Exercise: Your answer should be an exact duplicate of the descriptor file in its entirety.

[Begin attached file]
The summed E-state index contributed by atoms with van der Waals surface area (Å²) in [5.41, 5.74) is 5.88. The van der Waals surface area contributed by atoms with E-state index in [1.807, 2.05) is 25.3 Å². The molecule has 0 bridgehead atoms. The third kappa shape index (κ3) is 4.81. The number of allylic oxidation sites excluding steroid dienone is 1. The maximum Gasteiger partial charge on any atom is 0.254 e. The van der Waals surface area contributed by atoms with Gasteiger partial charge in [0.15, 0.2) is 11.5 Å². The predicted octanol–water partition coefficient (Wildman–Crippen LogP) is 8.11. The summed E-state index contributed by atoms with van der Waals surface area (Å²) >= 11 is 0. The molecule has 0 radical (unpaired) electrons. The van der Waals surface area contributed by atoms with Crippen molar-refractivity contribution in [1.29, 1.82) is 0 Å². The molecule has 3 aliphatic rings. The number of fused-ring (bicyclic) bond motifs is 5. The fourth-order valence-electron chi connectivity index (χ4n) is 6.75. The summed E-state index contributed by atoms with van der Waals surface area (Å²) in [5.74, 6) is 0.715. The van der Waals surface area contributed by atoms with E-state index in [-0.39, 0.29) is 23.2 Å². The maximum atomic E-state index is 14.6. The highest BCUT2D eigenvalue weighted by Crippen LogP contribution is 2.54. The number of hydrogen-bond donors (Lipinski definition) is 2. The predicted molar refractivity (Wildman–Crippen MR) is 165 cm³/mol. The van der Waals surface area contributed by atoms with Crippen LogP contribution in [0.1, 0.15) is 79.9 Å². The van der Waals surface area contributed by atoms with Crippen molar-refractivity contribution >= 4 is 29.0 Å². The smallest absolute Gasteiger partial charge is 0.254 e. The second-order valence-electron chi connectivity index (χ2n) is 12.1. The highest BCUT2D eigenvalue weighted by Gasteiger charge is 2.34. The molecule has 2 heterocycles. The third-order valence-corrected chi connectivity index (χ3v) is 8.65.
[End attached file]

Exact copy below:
The summed E-state index contributed by atoms with van der Waals surface area (Å²) in [5.41, 5.74) is 5.88. The van der Waals surface area contributed by atoms with E-state index in [1.807, 2.05) is 25.3 Å². The molecule has 0 bridgehead atoms. The third kappa shape index (κ3) is 4.81. The number of allylic oxidation sites excluding steroid dienone is 1. The maximum Gasteiger partial charge on any atom is 0.254 e. The van der Waals surface area contributed by atoms with Gasteiger partial charge in [0.15, 0.2) is 11.5 Å². The predicted octanol–water partition coefficient (Wildman–Crippen LogP) is 8.11. The summed E-state index contributed by atoms with van der Waals surface area (Å²) >= 11 is 0. The molecule has 0 radical (unpaired) electrons. The van der Waals surface area contributed by atoms with Crippen molar-refractivity contribution in [1.29, 1.82) is 0 Å². The molecule has 3 aliphatic rings. The number of fused-ring (bicyclic) bond motifs is 5. The fourth-order valence-electron chi connectivity index (χ4n) is 6.75. The summed E-state index contributed by atoms with van der Waals surface area (Å²) in [5.74, 6) is 0.715. The van der Waals surface area contributed by atoms with E-state index in [-0.39, 0.29) is 23.2 Å². The maximum atomic E-state index is 14.6. The highest BCUT2D eigenvalue weighted by Crippen LogP contribution is 2.54. The number of hydrogen-bond donors (Lipinski definition) is 2. The predicted molar refractivity (Wildman–Crippen MR) is 165 cm³/mol. The van der Waals surface area contributed by atoms with Crippen LogP contribution in [0.1, 0.15) is 79.9 Å². The van der Waals surface area contributed by atoms with Crippen molar-refractivity contribution >= 4 is 29.0 Å². The smallest absolute Gasteiger partial charge is 0.254 e. The second-order valence-electron chi connectivity index (χ2n) is 12.1. The highest BCUT2D eigenvalue weighted by Gasteiger charge is 2.34. The molecule has 2 heterocycles. The third-order valence-corrected chi connectivity index (χ3v) is 8.65.